Where Will You Be Taxed?

March 31, 2021


The Super Bowl is one of most watched sporting events in America. As athletes train and prepare for the big game, their tax advisors also prepare for potential double taxation of state income tax as they earn income for work outside their resident states. Are they prepared to face the unwanted tax surprise?


The NFL season came down to two teams this year, the Tampa Bay Buccaneers and the Kansas City Chiefs, with the Bucs taking home the Lombardi Trophy. Bonuses could be earned, however; since it’s earned in a different state, each athlete will need to be cognizant of potential double taxation. The good news is that the game was played in Florida, which has no state tax.

Double taxation is a dilemma now passed down to many workers due to the current pandemic. How does state taxation work if I reside in one state but my employer is in another?

Each state has rules on personal income-tax filing depending on how long an individual works in a nonresident state. State income-tax requirements range from “very friendly” to “very unfriendly,” with a handful of states having no state income taxes. This link provides a breakdown of the 50 states and their withholding requirements based on days worked in that state. What does this mean for those employees who have been forced to work remotely due to the pandemic?

Most employees reside in the same state as the company where they work. This means they file their personal income taxes for their resident state, and employers withhold state taxes based on their state of residence.

Those who live in a different state from where the company is domiciled or what some consider as their employment “home base” may owe in one or both states, often with a home-state offset. This is typical for someone who lives close to a state line and works in an office across the border.

Additionally, some states have adopted the “convenience of the employer rule” as temporary relief; however, be sure to discuss with a CPA or tax professional to determine qualifications.

Here are a couple things to consider while working from home:

  • If you work in the United States, regardless of location of employee and/or employer, your federal taxes do not change.
  • As a result of the pandemic work-from-home order, if your employer is now across state lines, work with your CPA or tax professional to determine if your resident state and employer state have reciprocity rules.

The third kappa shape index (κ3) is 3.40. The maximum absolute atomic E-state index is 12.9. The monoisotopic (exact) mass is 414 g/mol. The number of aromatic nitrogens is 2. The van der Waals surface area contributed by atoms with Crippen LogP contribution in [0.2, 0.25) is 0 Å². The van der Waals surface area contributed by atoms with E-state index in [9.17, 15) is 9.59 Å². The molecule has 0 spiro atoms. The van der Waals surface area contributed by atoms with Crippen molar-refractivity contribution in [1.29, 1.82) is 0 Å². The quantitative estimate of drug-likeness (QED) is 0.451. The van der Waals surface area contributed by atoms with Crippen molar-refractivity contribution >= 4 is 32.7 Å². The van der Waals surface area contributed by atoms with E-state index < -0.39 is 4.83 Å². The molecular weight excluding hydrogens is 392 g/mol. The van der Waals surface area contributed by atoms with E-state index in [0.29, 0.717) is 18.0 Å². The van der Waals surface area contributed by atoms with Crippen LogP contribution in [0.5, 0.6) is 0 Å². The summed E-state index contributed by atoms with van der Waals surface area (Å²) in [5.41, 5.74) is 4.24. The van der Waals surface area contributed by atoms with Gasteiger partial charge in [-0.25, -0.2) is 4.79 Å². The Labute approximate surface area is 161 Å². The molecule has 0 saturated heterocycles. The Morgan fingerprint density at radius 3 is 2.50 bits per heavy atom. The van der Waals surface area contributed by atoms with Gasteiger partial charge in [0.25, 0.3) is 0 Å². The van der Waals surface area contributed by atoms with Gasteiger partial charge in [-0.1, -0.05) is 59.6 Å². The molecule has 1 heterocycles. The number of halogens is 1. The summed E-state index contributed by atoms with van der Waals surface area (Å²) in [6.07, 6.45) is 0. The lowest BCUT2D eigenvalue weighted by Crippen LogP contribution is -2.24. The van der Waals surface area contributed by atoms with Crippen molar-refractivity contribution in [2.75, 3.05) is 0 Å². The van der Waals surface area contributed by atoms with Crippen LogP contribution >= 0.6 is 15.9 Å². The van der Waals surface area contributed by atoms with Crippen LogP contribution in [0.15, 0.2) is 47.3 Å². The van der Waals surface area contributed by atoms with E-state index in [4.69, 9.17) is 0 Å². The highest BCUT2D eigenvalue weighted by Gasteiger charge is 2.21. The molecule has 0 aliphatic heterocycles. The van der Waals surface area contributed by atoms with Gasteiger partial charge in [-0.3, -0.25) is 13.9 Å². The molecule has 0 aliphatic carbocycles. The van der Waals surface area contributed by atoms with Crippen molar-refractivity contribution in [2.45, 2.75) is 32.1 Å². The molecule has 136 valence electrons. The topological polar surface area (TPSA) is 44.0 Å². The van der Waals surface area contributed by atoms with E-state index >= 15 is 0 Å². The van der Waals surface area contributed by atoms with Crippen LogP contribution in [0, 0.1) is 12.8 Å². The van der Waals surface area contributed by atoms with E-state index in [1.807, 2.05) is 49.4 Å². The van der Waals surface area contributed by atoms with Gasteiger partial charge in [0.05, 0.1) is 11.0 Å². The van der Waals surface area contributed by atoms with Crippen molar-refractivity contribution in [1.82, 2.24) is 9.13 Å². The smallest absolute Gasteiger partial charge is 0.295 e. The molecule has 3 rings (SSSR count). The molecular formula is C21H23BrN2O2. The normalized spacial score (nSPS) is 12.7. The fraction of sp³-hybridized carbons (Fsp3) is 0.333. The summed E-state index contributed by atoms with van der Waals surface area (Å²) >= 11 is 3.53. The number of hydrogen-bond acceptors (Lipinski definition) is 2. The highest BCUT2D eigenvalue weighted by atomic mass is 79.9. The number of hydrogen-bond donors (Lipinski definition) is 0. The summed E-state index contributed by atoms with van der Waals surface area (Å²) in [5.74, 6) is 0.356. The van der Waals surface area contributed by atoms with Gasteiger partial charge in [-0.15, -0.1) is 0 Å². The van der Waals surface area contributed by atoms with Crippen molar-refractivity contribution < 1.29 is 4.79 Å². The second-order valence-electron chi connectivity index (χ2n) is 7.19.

• If there are no reciprocity agreements between the states, talk with your CPA or tax professional regarding the state tax credits for nonreciprocity states. (Different states have different tax rates, so credits may not completely offset.)
  • Consider adjusting your state income-tax withholding.


The pandemic has altered the calculation, as workers might work-from-home permanently, yet still be obligated to employer state taxation based on their former office being located in a state different from where they live. Previously, telecommuting or work-from-home privileges were a way to retain or recruit employees and was an innovative strategy for companies. Now, the landscape of being able to continue business has made working from home a standard practice in order to survive. This, however, comes with drawbacks as many employees are unaware of the potential tax surprise they face because of the work-from-home taxation rules. Simply put, if you’re earning money in a state where you’re not a resident, you could be required to file a tax return for that state and pay taxes.

Athletes and others who travel for work had no significant change as it relates to business and earning income when the pandemic hit. For a lot of us, however, it changed our normalcy. In early 2020, employees were concerned about setting up a home office and worrying about living resources such as toilet paper. Now, in early 2021, it’s time for tax planning for a challenging year and moving forward by understanding tax consequences of working from home.


This material is educational and intended for an audience with financial services knowledge.


For more information on retirement-planning strategies, please contact the Retirement Strategies Group at (800) 722-2333, or email us at RSG@PacificLife.com





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